The Trouble with Superheroes { by Shelley Pierce • guest post }

Everybody loves a good superhero story.

You know, Superman swoops in and grabs the girl in the nick of time. Or maybe Batman gets the bad guy right before he puts the mayor in a vat of boiling wax: “Holy hot mess, Batman!”

There’s no doubt we live in a superhero-fueled world. What would the summer be without the next Spiderman adventure?

Our adult perspective lacks the wide-eyed wow that emanates from youngsters who daydream of having superpowers of their own. We go to work every day, pay bills, fix the dryer for the umpteenth time, and find the money to pay for ballet lessons and ball team fees.

At the same time, many parents are also playing Thor in the lives of their kids–whether they are aware of it or not.

We swoop in and shield our children from the disappointment of a lost ballgame. We appear from nowhere to be sure their teachers don’t hold them accountable for their low grades. We block hurt feelings that come from kids who don’t want to be best friends.

And as we wear the cape of Super-Parent, we are failing to consider the ways we are depriving our kids from a vibrant and growing relationship with Jesus.

Because our God works in amazing ways in the middle of painful life experiences:

Through loss we learn God is all we need.

Through failure we learn He is a God of grace and mercy and many chances.

Through betrayal we learn God is faithful.

When life isn’t fair we have the grand opportunity to teach our kids that God isn’t fair either. And aren’t we glad?

When we face disappointments, we learn to trust God to work it out in His own timing and His own way.


So, Dad and Mom, here are a few tips for teaching your children to depend on God through life’s tough stuff:

  • Don’t be afraid to tell your children you don’t understand a current situation but you are trusting God to keep His promises to work good in all things for those who love Him.
  • Help your older children search the Bible for passages that help them understand God’s sovereignty in all things. For example, if your child is experiencing mistreatment, search the story of Joseph and discover together the specific ways that God turned what was meant for harm into blessing.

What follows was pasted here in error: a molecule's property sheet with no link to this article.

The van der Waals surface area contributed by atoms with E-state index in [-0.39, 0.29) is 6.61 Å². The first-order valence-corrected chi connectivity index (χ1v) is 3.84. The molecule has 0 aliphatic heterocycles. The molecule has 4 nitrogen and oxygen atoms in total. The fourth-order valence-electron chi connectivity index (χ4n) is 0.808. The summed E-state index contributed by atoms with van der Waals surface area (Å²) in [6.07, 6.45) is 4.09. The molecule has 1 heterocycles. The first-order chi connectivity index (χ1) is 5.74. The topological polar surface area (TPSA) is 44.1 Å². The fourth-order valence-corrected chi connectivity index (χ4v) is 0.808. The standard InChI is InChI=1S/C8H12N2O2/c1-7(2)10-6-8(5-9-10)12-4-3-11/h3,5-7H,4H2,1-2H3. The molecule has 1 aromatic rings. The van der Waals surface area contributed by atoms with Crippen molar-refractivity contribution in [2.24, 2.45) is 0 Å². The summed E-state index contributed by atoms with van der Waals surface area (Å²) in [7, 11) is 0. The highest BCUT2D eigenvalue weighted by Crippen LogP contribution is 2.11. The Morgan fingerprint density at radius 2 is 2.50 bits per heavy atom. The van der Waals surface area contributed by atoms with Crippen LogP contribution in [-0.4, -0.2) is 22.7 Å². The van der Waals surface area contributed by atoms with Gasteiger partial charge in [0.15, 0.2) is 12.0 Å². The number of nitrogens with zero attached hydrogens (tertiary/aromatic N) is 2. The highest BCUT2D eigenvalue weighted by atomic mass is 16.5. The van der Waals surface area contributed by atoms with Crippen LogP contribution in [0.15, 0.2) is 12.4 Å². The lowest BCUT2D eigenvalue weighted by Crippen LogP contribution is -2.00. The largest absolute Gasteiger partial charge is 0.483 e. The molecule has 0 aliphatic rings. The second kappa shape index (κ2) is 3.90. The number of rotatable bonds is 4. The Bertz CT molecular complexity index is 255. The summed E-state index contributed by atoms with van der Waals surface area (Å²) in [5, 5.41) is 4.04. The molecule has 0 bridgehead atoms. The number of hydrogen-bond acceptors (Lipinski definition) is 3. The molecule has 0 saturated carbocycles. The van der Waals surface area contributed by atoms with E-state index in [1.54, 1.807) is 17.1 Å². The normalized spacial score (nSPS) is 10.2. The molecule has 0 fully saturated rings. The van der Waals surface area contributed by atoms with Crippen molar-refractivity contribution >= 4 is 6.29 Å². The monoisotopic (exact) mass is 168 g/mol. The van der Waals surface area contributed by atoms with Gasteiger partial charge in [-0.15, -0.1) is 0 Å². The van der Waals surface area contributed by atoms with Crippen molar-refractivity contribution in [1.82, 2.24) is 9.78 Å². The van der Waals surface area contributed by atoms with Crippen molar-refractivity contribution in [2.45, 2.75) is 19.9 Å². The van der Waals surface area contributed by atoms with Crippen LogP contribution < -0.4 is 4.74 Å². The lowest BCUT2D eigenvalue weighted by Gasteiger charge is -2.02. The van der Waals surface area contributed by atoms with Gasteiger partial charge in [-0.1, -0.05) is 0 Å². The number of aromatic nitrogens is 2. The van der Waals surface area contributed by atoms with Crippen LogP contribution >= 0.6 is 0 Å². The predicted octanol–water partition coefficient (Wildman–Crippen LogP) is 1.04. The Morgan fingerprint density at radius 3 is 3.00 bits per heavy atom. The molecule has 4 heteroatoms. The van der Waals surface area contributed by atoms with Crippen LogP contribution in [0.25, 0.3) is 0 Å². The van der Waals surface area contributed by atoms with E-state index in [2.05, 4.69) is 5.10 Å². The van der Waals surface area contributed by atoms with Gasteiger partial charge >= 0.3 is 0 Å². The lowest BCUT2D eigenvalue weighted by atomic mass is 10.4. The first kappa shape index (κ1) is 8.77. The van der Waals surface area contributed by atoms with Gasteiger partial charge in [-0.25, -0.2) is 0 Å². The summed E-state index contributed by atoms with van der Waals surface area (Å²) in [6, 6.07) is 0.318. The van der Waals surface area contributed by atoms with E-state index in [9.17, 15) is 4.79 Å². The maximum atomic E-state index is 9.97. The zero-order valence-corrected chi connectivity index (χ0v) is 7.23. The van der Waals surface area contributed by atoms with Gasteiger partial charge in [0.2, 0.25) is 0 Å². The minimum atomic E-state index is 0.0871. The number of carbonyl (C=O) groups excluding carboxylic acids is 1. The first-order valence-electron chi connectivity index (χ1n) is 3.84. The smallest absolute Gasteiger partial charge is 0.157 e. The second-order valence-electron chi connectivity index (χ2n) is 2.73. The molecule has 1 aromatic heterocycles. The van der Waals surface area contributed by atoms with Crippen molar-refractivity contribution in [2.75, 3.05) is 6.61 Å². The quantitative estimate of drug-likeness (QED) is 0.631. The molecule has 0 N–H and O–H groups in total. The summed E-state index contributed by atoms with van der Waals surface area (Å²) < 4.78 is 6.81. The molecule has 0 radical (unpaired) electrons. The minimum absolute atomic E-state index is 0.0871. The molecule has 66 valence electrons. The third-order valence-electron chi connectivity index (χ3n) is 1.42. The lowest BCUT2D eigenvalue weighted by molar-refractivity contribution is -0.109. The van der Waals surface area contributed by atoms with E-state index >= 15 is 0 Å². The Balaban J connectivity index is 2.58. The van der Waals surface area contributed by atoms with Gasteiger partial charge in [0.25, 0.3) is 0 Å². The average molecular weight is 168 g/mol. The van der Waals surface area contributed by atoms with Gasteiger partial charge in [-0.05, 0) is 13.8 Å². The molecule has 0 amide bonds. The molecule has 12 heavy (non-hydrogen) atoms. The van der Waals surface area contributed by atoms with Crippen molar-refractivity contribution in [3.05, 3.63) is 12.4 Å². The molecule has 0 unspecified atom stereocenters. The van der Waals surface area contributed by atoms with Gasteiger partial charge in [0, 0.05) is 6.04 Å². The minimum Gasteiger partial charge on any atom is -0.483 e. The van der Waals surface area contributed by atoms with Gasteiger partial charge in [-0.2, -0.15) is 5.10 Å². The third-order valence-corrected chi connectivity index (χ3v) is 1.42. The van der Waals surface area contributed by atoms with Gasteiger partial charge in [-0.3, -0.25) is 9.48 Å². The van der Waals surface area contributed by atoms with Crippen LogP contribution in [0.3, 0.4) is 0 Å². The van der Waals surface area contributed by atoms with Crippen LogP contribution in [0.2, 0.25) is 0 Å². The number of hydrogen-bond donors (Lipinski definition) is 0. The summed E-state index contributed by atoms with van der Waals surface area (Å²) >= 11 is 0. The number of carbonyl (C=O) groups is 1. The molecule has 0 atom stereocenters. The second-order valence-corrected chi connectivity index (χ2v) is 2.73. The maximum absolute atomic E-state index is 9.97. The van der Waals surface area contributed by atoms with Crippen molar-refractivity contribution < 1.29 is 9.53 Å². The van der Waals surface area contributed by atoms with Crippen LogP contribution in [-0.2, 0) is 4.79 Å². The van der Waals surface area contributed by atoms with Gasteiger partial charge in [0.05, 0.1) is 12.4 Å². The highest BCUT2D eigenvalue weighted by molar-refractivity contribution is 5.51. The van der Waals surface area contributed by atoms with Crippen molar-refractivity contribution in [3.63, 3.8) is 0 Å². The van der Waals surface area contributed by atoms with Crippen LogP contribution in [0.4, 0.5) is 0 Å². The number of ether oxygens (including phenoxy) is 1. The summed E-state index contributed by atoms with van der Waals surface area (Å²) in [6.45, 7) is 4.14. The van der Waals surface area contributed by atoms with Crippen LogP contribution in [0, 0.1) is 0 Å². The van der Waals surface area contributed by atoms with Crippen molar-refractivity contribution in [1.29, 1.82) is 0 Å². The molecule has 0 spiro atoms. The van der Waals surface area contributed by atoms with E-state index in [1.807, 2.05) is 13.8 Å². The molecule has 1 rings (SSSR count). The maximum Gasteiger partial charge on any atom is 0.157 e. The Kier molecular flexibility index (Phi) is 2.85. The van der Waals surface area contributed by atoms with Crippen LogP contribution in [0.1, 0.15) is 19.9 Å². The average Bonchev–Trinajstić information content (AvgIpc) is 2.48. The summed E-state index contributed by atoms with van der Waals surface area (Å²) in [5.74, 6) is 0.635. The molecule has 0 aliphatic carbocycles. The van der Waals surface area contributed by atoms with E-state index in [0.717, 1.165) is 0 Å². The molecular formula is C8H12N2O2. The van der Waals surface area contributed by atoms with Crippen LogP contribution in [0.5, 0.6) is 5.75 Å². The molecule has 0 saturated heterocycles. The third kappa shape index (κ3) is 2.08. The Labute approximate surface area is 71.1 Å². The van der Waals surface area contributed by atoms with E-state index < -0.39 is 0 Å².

• Memorize scripture together that speak to issues at hand. Has there been a death in the family? Psalm 34:18. The upset of unemployment? Jeremiah 29:12. A friend moving away? 1 Peter 5:7

Life on earth isn’t always smooth sailing. Truth is, life is hard. We can equip our children for the rough seas of adulthood by teaching them as they go while they are young. You have permission to cry in front of your children and allow them to see how God works in you when life gets difficult.


Ironman’s battery can fail him. The Incredible Hulk has no control over himself. Captain America needs his shield, and Superman can’t handle kryptonite.

Superheroes are fun in comic books and cartoons. The only real-life hero in existence is Jesus, the only Son of God.

“I am the Alpha and Omega,” says the Lord God,
“who is and who was and who is to come, the Almighty”

· Revelation 1:8 ·


shelley pierceShelley Pierce is a pastor’s wife, mom, grandma and the Director of Preschool and Children’s Ministries at Towering Oaks Baptist Church in Greeneville, Tennessee. The best part of living in the beautiful mountains of eastern Tennessee is getting to spend time with her husband, Tommy, and their amazing children and grandchildren.

Shelley worked for ten years as a contracted writer for LifeWay Childhood Ministries and is published in numerous devotion magazines and books. She is the author of The Wish I Wished Last Night, exciting new middle-grade fiction from Elk Lake Publishing. She also writes a monthly column in The Christian Online Magazine as well as a personal blog, shelleypaperbackwriter.blogspot.com.

Connect with Shelley on Twitter and Facebook.

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cover photo is an original photo of an illustration on page 128 of Super Heroes: My First Dictionary by Michael Robin, published by downtown bookworks in 2014.

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